The answer: Errol Flynn, Olivia de Havilland, James Cagney, Ginger Rogers, Dick Powell, Ruby Keeler, Edward G. Robinson, Humphrey Bogart, Paul Muni, Bette Davis, Barbara Stanwyck, Boris Karloff, Paulette Goddard, Ronald Colman, Bob Hope, Bing Crosby, Jean Arthur, Gary Cooper, Irene Dunne, Joan Fontaine, Glenn Ford, William Holden, Rita Hayworth, Marlene Dietrich, Robert Mitchum, Kirk Douglas, Lauren Bacall, Gene Tierney, Jeanne Crain, Abbott & Costello, Dana Andrews, Alice Faye, Tyrone Power, Susan Hayward, Betty Grable, Richard Widmark, Gregory Peck, Cary Grant, Ginger Rogers, John Wayne, Jennifer Jones, Fredric March, Joel McCrea, Randolph Scott, Cary Grant.
The question: what Hollywood luminaries did not regularly work for or have a contract with MGM during Hollywood’s Golden Age of the 1930s and 1940s?
The answer: Frankenstein, Dracula, King Kong, The Public Enemy, Little Caesar, I Am a Fugitive from a Chain Gang, You Can’t Take It with You, It Happened One Night, Mr. Deeds Goes to Town, Mr. Smith Goes to Washington, Gilda, Wuthering Heights, It’s a Wonderful Life, Gunga Din, The Letter, Kings Row, The Adventures of Robin Hood, Beau Geste, Sergeant York, Swing Time, Top Hat, 42nd Street, Trouble in Paradise, The Hunchback of Notre Dame, Citizen Kane, The More the Merrier, The Pride of the Yankees, The Best Years of Our Lives, Laura, Lost Horizon, How Green Was My Valley, Stagecoach, Duel in the Sun, Mildred Pierce, Sullivan’s Travels, The Story of G.I. Joe, The Lady Eve, White Heat, The Maltese Falcon, The Grapes of Wrath, Twelve O’Clock High, The Big Sleep, Yankee Doodle Dandy, The Killers, Out of the Past, All the King’s Men, Red River, All Quiet on the Western Front, Casablanca, Dark Victory, Notorious, The Heiress, Sands of Iwo Jima, Shanghai Express, and Now, Voyager.
The question: What classic movies were not made by MGM?
Common wisdom mandates Metro-Goldwyn-Mayer as the greatest of all film studios during Hollywood’s heyday. MGM did have a gigantic backlot and a sterling talent pool of performers and behind-the-scenes personnel. However, as actress Marsha Hunt told Mid-Atlantic Nostalgia Convention attendees in 2010, her home studio Paramount was looked upon as just as prestigious during that era. Recall that director Cecil B. DeMille directed his splashy spectacles for Paramount. Alfred Hitchcock worked for Selznick International, Paramount and Universal. Director John Ford won three Best Director Academy Awards during the golden age, none for MGM. They Were Expendable was his only MGM feature in that era and his 4th Oscar came for 1952’s The Quiet Man from Republic Pictures.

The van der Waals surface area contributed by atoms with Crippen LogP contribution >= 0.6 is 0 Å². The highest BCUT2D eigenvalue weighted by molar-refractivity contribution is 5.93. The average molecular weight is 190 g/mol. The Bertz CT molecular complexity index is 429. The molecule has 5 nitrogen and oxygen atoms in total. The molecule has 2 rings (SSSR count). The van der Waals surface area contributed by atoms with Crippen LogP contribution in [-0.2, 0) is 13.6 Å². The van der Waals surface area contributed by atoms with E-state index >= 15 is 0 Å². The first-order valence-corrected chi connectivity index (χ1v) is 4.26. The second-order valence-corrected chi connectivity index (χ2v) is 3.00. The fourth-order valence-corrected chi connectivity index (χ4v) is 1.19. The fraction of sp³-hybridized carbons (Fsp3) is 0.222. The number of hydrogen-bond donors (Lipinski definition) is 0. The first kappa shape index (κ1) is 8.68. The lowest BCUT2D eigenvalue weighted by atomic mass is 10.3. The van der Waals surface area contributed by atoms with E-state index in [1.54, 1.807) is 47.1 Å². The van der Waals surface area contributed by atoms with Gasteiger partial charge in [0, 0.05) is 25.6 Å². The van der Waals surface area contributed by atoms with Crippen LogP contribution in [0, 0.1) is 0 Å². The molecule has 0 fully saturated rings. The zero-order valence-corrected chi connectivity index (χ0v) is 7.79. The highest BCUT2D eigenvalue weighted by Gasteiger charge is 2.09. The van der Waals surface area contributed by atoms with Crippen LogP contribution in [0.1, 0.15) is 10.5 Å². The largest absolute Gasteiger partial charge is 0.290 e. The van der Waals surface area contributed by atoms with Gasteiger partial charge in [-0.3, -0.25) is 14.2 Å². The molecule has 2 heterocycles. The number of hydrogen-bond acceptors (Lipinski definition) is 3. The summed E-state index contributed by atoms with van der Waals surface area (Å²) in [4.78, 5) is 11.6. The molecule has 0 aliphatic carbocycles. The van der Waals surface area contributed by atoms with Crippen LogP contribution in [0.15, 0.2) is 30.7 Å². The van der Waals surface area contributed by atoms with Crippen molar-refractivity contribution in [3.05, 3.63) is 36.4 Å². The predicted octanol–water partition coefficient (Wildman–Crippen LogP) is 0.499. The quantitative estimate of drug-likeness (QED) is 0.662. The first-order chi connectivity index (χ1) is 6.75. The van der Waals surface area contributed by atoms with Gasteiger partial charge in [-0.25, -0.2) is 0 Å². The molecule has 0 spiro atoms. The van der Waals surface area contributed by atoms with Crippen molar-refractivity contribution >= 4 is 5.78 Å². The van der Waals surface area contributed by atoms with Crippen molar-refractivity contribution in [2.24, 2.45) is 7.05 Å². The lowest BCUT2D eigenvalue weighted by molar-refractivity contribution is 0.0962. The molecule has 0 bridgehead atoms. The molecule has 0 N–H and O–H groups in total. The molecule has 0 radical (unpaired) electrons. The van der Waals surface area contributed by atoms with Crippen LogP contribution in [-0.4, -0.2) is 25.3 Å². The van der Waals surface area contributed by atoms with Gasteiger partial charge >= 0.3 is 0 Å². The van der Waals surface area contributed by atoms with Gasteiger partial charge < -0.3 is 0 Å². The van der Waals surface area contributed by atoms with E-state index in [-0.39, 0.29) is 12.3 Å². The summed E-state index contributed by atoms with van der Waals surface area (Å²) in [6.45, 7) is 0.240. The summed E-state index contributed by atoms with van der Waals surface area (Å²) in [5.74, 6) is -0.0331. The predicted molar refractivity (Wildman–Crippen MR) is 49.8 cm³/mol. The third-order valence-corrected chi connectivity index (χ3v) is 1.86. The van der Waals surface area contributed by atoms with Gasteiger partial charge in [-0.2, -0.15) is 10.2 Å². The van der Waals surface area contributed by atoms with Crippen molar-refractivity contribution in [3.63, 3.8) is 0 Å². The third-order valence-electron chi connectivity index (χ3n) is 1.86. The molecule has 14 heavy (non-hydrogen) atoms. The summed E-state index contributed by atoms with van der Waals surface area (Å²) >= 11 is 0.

A cursory examination of films from the 1930s and 1940s reveals that the “Big Five” (aka “The Majors”) studios (MGM, Paramount, Warner Bros., RKO, 20th Century-Fox) were equals in terms of classics and quality of product. Even the “Little Three” majors (Columbia, Universal, United Artists) had their superstars and exceptional movies. In short, when identifying classic films MGM’s do not exceed those from other major studios.
One can make a case that this was due to the premature death (age 37)
Irving Thalberg and Norma Shearer
in 1936 from pneumonia of producer Irving Thalberg. Married to Norma “The First Lady of the Screen” Shearer (one of MGM’s biggest stars), he was the guiding hand behind Anna Christie, Freaks, The Champ, Tarzan the Ape Man, Grand Hotel, Mutiny on the Bounty, The Good Earth, and many others. After Thalberg’s demise, the studio reins fell to Louis B. Mayer. More’s the pity. Mayer’s modus operandi was to ensure that every movie was suitable for every citizen. You can therefore guess that the Mickey Rooney Andy Hardy series came from MGM. In short, the movies that pushed the envelope and have left a more lasting impression in specific genres and subgenres were not made and released by MGM. In film noir, The Postman Always Rings Twice was practically the only important noir film from that studio. Noir received its fullest expression at RKO, Fox and Columbia. Screwball comedy was also not MGM’s forte. It reached its pinnacle at RKO and Paramount. Gritty crime films from The Public Enemy (1931) to White Heat (1949) were a staple at Warner Bros. At Fox, studio head Darryl Zanuck championed “social consciousness” in such films as The Grapes of Wrath, Pinky, and Gentleman’s Agreement. Universal was the kingdom of horror, Disney of animation.
To conclude, as far as the movies themselves, one should take with a grain of salt the often made contention that Metro-Goldwyn-Mayer was the greatest studio of Hollywood’s Golden Age. “The Majors” were equals in that respect.